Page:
On the Formation of Government


During the last decade, in Quebec and elsewhere in Canada, the media have competed to be the first to declare on election nights who will form the next government. Irrespective of whether they predicted that any political party would be able to obtain a majority of seats, these announcements have been made within only a few hours of the polls closing. These announcements have systematically preceded any public statement by the leaders of the political parties involved. Indeed, the media have developed the unfortunate habit of substituting an entire set of constitutional rules and principles leading to the formation of government by a simplistic heuristic: “The political party that wins the largest number of seats wins the election and has the right to form the next government.” The media present the issue as automatic, merely a matter of arithmetic. Even if this heuristic works well when a party has won a majority of seats, it is completely inadequate as a statement of the constitutional law and conventions related to the formation of government in our parliamentary system. This article thus aims to flesh out the Canadian constitutional rules and principles applicable to government formation and illustrate how constitutional considerations come into play in the variety of possible scenarios. A quick reference tool is appended to the text to facilitate consultation of the applicable rules and principles to those different situations.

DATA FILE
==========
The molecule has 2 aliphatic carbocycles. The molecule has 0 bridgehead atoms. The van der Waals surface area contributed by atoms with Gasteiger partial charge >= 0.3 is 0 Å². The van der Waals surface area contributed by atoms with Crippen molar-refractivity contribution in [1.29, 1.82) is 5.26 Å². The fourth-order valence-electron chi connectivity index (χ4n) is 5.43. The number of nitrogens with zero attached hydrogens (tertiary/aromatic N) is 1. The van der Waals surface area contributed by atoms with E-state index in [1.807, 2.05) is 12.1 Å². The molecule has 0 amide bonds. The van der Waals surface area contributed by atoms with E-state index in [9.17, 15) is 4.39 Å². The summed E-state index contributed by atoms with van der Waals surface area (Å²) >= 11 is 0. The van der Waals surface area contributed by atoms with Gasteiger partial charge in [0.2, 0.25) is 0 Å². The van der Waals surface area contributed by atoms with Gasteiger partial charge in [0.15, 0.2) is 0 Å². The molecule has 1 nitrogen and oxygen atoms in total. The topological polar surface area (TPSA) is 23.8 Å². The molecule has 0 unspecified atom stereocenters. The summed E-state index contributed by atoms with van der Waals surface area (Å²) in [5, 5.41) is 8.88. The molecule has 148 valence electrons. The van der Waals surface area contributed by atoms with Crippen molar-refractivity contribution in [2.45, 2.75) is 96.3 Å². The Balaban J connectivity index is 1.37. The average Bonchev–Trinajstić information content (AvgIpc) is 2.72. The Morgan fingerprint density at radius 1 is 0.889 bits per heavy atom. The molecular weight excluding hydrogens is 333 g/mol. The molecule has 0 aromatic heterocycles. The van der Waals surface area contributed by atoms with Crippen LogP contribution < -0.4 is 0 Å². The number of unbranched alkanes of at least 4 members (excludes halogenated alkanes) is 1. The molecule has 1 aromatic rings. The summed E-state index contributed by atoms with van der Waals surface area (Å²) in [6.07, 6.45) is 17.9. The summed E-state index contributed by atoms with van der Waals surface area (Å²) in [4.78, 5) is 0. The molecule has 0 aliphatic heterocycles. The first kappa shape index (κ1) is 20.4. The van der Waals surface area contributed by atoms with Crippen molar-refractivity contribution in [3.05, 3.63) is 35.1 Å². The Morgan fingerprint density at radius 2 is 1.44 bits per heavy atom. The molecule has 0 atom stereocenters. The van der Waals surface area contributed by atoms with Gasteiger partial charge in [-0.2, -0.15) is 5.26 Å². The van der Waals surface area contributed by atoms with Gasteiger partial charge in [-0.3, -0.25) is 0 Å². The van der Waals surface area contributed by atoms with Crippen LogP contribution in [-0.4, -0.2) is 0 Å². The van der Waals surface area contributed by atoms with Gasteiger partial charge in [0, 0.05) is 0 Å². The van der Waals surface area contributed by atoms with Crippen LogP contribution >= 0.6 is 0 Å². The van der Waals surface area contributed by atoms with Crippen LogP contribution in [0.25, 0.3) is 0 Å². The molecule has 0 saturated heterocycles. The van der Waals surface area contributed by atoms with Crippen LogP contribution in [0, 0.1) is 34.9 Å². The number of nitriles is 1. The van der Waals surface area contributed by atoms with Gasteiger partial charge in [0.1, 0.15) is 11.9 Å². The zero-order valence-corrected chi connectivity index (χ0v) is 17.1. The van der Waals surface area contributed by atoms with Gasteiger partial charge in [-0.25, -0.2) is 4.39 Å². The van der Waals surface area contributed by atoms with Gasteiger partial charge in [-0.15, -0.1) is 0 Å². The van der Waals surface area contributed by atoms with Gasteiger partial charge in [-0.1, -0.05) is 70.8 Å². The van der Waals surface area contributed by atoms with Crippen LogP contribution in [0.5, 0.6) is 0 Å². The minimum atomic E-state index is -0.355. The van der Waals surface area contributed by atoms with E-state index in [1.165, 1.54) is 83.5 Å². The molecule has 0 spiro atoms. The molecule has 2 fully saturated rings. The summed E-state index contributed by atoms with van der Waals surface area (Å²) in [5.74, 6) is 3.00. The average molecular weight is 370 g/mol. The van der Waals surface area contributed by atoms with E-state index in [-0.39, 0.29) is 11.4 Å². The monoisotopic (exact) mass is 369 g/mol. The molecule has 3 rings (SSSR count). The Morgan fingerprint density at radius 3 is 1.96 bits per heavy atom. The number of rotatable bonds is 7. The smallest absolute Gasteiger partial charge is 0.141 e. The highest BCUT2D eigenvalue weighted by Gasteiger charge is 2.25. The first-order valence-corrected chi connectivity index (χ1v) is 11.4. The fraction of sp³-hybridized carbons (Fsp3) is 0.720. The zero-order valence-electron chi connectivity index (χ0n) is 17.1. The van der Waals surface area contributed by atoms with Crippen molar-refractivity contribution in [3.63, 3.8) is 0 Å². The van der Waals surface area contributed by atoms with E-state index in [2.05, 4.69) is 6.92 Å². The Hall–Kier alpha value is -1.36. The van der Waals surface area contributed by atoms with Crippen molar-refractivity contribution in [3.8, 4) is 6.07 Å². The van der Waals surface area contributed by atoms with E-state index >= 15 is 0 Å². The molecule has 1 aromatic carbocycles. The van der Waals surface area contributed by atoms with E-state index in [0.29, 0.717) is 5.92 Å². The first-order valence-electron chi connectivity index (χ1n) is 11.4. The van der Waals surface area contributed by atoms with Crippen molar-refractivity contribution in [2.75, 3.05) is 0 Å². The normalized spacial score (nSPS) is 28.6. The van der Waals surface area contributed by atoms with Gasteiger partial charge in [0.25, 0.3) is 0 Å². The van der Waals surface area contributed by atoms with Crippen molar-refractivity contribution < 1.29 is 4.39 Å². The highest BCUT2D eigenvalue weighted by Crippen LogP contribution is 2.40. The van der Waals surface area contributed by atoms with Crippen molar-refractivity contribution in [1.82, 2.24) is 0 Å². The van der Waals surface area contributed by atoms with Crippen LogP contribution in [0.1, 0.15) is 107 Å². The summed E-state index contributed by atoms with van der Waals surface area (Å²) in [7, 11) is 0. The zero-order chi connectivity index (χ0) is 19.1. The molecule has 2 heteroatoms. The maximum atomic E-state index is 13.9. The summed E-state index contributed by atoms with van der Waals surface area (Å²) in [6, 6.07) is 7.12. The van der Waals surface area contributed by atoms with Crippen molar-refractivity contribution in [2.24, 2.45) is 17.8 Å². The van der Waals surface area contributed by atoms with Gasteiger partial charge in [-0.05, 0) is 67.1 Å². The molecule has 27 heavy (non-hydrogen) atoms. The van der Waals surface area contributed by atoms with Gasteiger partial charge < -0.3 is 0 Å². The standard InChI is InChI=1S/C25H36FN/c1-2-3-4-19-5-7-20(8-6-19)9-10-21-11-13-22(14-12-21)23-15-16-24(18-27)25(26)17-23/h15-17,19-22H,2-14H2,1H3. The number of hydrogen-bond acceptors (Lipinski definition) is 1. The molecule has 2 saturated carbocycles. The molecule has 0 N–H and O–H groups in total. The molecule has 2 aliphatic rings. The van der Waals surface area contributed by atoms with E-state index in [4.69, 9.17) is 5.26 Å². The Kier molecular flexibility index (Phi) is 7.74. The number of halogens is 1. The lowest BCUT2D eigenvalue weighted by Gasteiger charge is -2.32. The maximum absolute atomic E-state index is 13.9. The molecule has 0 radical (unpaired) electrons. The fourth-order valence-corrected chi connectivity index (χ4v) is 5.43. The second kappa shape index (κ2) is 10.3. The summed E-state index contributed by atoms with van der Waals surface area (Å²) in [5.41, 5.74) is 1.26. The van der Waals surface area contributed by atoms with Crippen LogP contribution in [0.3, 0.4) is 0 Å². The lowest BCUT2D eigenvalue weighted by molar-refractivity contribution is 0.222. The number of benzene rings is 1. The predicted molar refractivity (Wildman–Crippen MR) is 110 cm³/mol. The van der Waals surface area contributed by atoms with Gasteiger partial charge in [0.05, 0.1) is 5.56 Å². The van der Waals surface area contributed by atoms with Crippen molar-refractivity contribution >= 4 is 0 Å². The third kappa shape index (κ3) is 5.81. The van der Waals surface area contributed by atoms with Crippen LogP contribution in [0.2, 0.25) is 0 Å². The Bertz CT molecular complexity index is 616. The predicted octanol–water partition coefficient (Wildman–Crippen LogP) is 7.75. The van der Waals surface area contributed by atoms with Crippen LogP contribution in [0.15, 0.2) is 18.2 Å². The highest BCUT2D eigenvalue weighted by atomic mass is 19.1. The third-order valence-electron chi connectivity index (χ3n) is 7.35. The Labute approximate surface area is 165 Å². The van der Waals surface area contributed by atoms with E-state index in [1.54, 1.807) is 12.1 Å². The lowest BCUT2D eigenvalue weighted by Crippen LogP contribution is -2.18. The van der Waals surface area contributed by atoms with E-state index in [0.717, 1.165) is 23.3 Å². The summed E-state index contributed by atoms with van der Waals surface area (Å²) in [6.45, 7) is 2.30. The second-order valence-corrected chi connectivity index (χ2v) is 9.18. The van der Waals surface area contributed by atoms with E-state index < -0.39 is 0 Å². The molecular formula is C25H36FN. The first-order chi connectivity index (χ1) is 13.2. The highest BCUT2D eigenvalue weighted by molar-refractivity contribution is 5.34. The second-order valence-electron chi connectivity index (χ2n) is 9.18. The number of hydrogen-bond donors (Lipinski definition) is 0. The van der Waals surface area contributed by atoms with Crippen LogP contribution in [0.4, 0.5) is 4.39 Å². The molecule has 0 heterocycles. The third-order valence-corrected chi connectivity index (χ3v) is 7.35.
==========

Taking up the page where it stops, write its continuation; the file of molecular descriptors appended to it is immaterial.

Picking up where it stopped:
Cyr, H. (2017). « On the Formation of Government », Review of Constitutional Studies, vol. 22, no 1, p. 103-141.

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